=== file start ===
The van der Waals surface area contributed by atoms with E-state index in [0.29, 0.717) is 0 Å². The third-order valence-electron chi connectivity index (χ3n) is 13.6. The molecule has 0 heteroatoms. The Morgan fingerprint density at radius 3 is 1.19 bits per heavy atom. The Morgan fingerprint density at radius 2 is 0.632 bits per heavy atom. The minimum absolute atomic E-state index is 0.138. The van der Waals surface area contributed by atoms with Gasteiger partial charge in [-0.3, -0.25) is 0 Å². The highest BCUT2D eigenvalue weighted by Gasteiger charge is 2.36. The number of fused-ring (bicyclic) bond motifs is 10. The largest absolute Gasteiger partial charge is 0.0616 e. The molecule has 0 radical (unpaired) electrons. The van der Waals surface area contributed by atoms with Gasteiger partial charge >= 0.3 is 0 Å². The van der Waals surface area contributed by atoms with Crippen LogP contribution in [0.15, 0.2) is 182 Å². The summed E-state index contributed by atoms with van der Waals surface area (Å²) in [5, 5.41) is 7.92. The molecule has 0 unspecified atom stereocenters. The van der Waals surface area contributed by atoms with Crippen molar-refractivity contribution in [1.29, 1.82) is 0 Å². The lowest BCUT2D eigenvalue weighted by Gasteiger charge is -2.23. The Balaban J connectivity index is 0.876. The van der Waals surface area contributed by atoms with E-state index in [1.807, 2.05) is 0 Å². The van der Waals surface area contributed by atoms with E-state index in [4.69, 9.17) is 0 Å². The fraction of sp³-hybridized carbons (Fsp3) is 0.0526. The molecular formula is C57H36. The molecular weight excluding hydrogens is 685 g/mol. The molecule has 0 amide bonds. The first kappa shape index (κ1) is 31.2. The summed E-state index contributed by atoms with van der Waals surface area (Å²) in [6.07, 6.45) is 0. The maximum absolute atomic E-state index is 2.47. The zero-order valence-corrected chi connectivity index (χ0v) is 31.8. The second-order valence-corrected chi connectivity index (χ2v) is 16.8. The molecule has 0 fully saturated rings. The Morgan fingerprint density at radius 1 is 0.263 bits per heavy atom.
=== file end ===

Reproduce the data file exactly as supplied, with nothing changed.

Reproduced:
The van der Waals surface area contributed by atoms with E-state index in [0.29, 0.717) is 0 Å². The third-order valence-electron chi connectivity index (χ3n) is 13.6. The molecule has 0 heteroatoms. The Morgan fingerprint density at radius 3 is 1.19 bits per heavy atom. The Morgan fingerprint density at radius 2 is 0.632 bits per heavy atom. The minimum absolute atomic E-state index is 0.138. The van der Waals surface area contributed by atoms with Gasteiger partial charge in [-0.3, -0.25) is 0 Å². The highest BCUT2D eigenvalue weighted by Gasteiger charge is 2.36. The number of fused-ring (bicyclic) bond motifs is 10. The largest absolute Gasteiger partial charge is 0.0616 e. The molecule has 0 radical (unpaired) electrons. The van der Waals surface area contributed by atoms with Gasteiger partial charge >= 0.3 is 0 Å². The van der Waals surface area contributed by atoms with Crippen LogP contribution in [0.15, 0.2) is 182 Å². The summed E-state index contributed by atoms with van der Waals surface area (Å²) in [5, 5.41) is 7.92. The molecule has 0 unspecified atom stereocenters. The van der Waals surface area contributed by atoms with Crippen molar-refractivity contribution in [1.29, 1.82) is 0 Å². The lowest BCUT2D eigenvalue weighted by Gasteiger charge is -2.23. The Balaban J connectivity index is 0.876. The van der Waals surface area contributed by atoms with E-state index in [1.807, 2.05) is 0 Å². The van der Waals surface area contributed by atoms with E-state index in [4.69, 9.17) is 0 Å². The fraction of sp³-hybridized carbons (Fsp3) is 0.0526. The molecular formula is C57H36. The molecular weight excluding hydrogens is 685 g/mol. The molecule has 0 amide bonds. The first kappa shape index (κ1) is 31.2. The summed E-state index contributed by atoms with van der Waals surface area (Å²) in [6.07, 6.45) is 0. The maximum absolute atomic E-state index is 2.47. The zero-order valence-corrected chi connectivity index (χ0v) is 31.8. The second-order valence-corrected chi connectivity index (χ2v) is 16.8. The molecule has 0 fully saturated rings. The Morgan fingerprint density at radius 1 is 0.263 bits per heavy atom.